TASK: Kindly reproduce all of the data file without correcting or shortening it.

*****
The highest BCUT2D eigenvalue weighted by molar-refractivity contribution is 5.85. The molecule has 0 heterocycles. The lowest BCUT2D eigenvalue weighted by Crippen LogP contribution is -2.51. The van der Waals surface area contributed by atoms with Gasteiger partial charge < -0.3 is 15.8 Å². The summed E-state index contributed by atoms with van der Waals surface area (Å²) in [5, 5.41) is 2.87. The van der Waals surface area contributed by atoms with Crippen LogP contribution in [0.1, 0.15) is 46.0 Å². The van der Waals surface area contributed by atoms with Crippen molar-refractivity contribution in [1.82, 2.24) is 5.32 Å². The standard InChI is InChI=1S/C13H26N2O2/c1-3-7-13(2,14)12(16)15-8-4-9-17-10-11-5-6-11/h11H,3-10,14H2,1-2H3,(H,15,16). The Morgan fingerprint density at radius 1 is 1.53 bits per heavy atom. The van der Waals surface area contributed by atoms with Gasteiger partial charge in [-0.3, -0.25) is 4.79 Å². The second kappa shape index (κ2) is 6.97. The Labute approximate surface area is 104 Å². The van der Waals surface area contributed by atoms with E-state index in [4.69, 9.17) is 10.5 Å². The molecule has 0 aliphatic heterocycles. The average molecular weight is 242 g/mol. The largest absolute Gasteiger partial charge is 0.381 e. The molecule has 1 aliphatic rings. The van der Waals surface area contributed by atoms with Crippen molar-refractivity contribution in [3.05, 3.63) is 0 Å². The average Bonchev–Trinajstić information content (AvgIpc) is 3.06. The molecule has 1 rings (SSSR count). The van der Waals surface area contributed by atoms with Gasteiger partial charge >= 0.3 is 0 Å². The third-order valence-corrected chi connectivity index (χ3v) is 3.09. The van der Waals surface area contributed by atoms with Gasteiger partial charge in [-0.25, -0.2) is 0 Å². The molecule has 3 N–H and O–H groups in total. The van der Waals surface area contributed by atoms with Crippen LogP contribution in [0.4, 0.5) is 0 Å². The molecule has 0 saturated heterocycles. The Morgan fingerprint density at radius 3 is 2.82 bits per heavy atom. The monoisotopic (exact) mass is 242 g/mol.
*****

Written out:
The highest BCUT2D eigenvalue weighted by molar-refractivity contribution is 5.85. The molecule has 0 heterocycles. The lowest BCUT2D eigenvalue weighted by Crippen LogP contribution is -2.51. The van der Waals surface area contributed by atoms with Gasteiger partial charge < -0.3 is 15.8 Å². The summed E-state index contributed by atoms with van der Waals surface area (Å²) in [5, 5.41) is 2.87. The van der Waals surface area contributed by atoms with Crippen LogP contribution in [0.1, 0.15) is 46.0 Å². The van der Waals surface area contributed by atoms with Crippen molar-refractivity contribution in [1.82, 2.24) is 5.32 Å². The standard InChI is InChI=1S/C13H26N2O2/c1-3-7-13(2,14)12(16)15-8-4-9-17-10-11-5-6-11/h11H,3-10,14H2,1-2H3,(H,15,16). The Morgan fingerprint density at radius 1 is 1.53 bits per heavy atom. The van der Waals surface area contributed by atoms with Gasteiger partial charge in [-0.3, -0.25) is 4.79 Å². The second kappa shape index (κ2) is 6.97. The Labute approximate surface area is 104 Å². The van der Waals surface area contributed by atoms with E-state index in [4.69, 9.17) is 10.5 Å². The molecule has 0 aliphatic heterocycles. The average molecular weight is 242 g/mol. The largest absolute Gasteiger partial charge is 0.381 e. The molecule has 1 aliphatic rings. The van der Waals surface area contributed by atoms with Crippen molar-refractivity contribution in [3.05, 3.63) is 0 Å². The average Bonchev–Trinajstić information content (AvgIpc) is 3.06. The molecule has 1 rings (SSSR count). The van der Waals surface area contributed by atoms with Gasteiger partial charge >= 0.3 is 0 Å². The third-order valence-corrected chi connectivity index (χ3v) is 3.09. The van der Waals surface area contributed by atoms with Gasteiger partial charge in [-0.25, -0.2) is 0 Å². The molecule has 3 N–H and O–H groups in total. The van der Waals surface area contributed by atoms with Crippen LogP contribution in [0.4, 0.5) is 0 Å². The molecule has 0 saturated heterocycles. The Morgan fingerprint density at radius 3 is 2.82 bits per heavy atom. The monoisotopic (exact) mass is 242 g/mol.